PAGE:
I was reading Bruno Giusanni's handy summary of the goings on at Aula2006, held recently in Helsinki, when I came across an interesting concept dreamt up Joshua Ramo of Kissinger Associates: personal velocity. Long story short, Ramos sat down with a friend and began calculating the number of miles they each traveled in a year, divided by the number of hours in the year, to arrive at average miles traveled per hours during the year, or PV. Ramo's PV at the time came out to 45.8, reflecting the activities of a man constantly on the go.
His point in framing the PV concept was to illustrate how placeless we sometimes become in a world of rapid global travel and transient physical relationships with location. I myself have begun to become a little reverse jet-lagged after having traveled back and forth to Asia and Europe several times earlier in the year, only to stay home for a couple of months recently as projects and domestic demands required. I now yearn for the blur instead of the buzz of the summer insects outside my house each night.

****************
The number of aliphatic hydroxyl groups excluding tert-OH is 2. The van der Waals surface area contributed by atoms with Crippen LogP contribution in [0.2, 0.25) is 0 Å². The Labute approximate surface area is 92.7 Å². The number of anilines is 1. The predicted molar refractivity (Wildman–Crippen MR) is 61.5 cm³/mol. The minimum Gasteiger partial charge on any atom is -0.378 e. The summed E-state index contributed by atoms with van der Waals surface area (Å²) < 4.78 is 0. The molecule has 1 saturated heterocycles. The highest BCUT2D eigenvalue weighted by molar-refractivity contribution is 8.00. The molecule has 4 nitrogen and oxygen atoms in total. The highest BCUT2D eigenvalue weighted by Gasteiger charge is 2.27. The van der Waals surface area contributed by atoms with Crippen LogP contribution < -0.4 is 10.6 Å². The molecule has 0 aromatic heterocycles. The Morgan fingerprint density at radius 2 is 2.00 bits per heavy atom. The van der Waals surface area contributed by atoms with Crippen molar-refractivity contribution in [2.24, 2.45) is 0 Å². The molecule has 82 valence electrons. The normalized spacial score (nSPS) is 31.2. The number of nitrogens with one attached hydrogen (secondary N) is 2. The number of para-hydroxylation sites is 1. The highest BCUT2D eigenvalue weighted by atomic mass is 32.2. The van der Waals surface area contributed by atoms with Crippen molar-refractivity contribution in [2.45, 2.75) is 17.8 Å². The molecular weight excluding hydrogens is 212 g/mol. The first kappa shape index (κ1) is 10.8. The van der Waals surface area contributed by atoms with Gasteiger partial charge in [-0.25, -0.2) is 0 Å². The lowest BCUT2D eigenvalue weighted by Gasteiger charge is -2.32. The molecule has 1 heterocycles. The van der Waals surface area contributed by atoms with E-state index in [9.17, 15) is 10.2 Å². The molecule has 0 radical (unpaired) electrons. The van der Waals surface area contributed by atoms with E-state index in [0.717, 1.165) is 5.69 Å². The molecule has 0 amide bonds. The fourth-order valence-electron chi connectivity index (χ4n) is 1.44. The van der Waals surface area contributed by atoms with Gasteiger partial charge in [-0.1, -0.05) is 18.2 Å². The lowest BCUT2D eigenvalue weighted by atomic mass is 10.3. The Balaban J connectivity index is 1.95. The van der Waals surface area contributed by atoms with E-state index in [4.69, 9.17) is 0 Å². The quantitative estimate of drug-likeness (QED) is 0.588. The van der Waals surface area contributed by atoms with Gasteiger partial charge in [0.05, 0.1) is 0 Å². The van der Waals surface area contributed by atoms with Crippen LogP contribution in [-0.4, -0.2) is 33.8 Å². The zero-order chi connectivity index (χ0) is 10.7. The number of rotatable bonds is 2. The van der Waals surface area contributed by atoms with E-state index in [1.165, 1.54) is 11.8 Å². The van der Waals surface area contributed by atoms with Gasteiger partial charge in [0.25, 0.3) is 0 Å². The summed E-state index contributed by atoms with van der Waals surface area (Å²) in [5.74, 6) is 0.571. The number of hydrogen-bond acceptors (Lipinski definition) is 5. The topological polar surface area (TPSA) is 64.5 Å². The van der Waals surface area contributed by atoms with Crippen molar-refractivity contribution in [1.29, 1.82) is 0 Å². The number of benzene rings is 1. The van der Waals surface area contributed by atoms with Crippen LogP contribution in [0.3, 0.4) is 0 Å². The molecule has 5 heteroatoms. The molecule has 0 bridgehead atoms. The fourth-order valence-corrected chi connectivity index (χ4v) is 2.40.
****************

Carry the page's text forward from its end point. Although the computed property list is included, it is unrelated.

Ramo pointed out that he could very well meet the same people he knows through business in several locations around the planet in a short time. Again, I have experienced this a lot in the past year, meeting with the same project team in five countries on three continents. While he says that, with high PV, people seldom fix meaningful relationships with locations and experiences, more and more now social relationships become placeless. More often than not now, I only use the remnants of a "physical" address, someone's mobile number, when I know I am near them--near enough to need to coordinate meeting. But in those long spells where we are all, or some of us, moving, we remain connected and often experiencing each other's movement via various social media or communications channels. I may be at home for a few weeks, but a friend traveling to the World Cup, or another city near him in Croatia, often shares that travel with me, and we are connected through three different channels: e-mail, IM and Flickr. Likewise, while I don't see the people I work with and for very often, I do often see more "experiential" parts of their lives--inside their apartments, conferences they have attended, food they eat--on a more frequently updated basis than my nearest relatives. So, while we are all increasingly placeless, our social connections remain both constant and constantly updated.